We suggest the most relevant approach to this question is to weigh the potential outcomes as a result of your situation – and usually there are two - 

Option One - You choose to continue not filing your US taxes. 

This is both risky and, by US law, it is a criminal offense. The potential outcome to you personally could be disastrous. Our recommendation is not to consider if you will be discovered, but when you will be discovered. Even if you believe you are effectively ‘off the grid’ the United States is newly and aggressively establishing data sharing agreements with other countries in order to seek out and find tax evaders. 

Important! It’s been most recently reported in The New York Times that the United States has penned agreements with the sovereigns of England, France, Germany, Spain and Italy (with a stampede of other nations signing on) to share data ...
country to country specifically to target potential tax evaders, thus circumventing any country’s existing individual privacy laws. This is brand new territory and the US considers these agreements to be the ‘breakthrough’ that they have so long been seeking to pinpoint exactly who and where American expatriates are and reside.

When the IRS discovers your whereabouts, they will proceed to perform their own calculation and present you with their assessment of what taxes they believe you owe, plus penalties, plus interest for all tax years you have not filed. Then you are drawn into a nightmare scenario of battling the IRS over what you actually owe versus their assessment (and their assessments are most often astronomically high).

This potential outcome can be remedied though.

Option Two - You choose to become current with the IRS and file your US expat taxes.

This is where Bright!Tax can help and probably not as painfully as you might think. A potential strategy that brings you into full good standing with the IRS is this –

The statute of limitations for the IRS’s audit authority for an individual’s returns is 3 years. Anything before that is usually off limits. Important! For individuals who have not filed a return in several years there is no statute of limitations – In other words, you could be discovered and assessed for all of the years that you had not filed your taxes. Whether you actually owed any taxes or not, you would still be exposed to IRS assessments, penalties and interest then battling them over who owes what.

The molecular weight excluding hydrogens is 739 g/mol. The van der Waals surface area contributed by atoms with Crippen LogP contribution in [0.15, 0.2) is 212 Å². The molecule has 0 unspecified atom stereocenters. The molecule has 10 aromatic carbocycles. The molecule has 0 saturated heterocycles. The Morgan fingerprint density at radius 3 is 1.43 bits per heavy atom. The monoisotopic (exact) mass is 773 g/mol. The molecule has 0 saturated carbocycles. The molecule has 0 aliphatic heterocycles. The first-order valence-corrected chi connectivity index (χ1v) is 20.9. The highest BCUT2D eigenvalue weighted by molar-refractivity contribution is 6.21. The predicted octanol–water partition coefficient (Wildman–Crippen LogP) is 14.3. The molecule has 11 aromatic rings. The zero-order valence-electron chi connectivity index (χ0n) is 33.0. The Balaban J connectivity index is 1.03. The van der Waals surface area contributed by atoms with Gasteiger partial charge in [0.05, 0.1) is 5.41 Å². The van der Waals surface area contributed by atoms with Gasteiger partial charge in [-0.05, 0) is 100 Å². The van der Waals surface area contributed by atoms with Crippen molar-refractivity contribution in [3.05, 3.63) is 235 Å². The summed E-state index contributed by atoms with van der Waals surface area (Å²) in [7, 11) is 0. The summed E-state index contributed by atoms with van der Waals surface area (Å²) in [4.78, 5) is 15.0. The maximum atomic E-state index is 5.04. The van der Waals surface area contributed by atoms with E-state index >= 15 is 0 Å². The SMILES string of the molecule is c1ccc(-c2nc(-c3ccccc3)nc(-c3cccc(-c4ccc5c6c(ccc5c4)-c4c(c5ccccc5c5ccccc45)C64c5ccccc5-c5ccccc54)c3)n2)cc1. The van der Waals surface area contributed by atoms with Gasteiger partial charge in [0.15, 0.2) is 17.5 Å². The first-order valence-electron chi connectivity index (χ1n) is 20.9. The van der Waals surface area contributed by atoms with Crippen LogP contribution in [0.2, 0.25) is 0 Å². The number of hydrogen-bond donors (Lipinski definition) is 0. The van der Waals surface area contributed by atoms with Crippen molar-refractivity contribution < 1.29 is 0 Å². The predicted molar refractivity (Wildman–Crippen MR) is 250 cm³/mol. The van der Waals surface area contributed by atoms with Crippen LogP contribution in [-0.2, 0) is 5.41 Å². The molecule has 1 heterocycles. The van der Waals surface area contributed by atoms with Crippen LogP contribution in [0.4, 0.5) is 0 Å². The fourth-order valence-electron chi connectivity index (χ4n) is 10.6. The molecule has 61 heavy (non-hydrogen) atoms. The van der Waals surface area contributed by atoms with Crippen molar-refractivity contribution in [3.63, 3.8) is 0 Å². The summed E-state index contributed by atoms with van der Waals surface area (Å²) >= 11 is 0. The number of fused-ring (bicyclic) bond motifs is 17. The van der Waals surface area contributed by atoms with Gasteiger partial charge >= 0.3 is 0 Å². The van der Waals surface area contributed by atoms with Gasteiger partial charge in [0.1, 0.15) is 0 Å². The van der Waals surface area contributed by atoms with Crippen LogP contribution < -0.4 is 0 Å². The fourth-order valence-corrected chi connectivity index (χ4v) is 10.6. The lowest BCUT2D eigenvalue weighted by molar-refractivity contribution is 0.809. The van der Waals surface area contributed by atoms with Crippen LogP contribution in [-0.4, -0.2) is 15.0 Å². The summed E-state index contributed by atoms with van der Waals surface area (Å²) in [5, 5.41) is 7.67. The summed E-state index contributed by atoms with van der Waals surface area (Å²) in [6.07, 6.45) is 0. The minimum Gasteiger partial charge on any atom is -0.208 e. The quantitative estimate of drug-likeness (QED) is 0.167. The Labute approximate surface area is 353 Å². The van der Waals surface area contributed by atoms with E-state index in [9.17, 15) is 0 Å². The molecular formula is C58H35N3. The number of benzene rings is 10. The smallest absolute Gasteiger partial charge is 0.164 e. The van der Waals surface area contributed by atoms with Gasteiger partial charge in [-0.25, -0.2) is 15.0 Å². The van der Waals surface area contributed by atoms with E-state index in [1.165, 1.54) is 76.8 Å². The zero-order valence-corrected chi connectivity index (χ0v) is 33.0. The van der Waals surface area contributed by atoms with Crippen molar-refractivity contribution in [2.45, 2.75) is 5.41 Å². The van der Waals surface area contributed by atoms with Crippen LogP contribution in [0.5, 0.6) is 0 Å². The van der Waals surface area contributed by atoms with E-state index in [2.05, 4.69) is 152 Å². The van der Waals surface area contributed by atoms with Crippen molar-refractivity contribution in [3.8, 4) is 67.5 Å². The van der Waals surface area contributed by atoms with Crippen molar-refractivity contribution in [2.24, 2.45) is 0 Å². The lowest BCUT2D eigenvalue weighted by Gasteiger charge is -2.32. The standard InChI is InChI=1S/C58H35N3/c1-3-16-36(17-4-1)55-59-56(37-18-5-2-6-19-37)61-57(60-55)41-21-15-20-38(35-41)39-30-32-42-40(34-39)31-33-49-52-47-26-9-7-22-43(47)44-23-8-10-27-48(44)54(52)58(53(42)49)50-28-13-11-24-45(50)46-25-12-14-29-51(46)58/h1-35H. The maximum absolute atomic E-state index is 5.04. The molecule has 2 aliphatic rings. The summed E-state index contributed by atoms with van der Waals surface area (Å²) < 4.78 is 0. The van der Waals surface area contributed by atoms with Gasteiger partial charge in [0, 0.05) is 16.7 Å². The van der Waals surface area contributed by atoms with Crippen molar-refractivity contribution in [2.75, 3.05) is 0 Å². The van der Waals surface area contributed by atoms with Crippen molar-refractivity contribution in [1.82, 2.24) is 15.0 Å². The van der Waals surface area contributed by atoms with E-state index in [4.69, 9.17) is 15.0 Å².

To remedy this, a recommendation we often make to clients is to file the current year’s return. Then, in addition, to file 2 prior years’ returns. The strategy is this – By filing the current year’s return, you’ve created your desired ‘time stamp’ that establishes your 3 year statute of limitations. Then, since filing a single return might kick out a data anomaly, because IRS systems look for 2 years’ prior filings (staying within their 3 year audit window), you decrease the probability you’ll be scrutinized and, by filing a total of 3 years, you are also demonstrating goodwill that you are aware of your obligation and are making a good faith effort to become compliant. This goes a long way toward the government looking at your case favorably or not if, indeed, your returns were to be scrutinized.

Another surprising aspect of this strategy is that, most often, there’s actually no tax owed. Because of Foreign Earned Income Exclusions, etc., our clients, while becoming fully compliant, are also pleasantly surprised to discover they don’t owe any tax whatsoever.

There are other expat tax advisors who suggest filing one year and taking your chances or others who recommend filing the past 6 years. While these are valid approaches, our recommendation, depending on circumstance, is usually to zero in on 3 years’ returns.

Contact us at Bright!Tax and we will gladly and proactively help with your specific circumstance and your becoming fully compliant.
 


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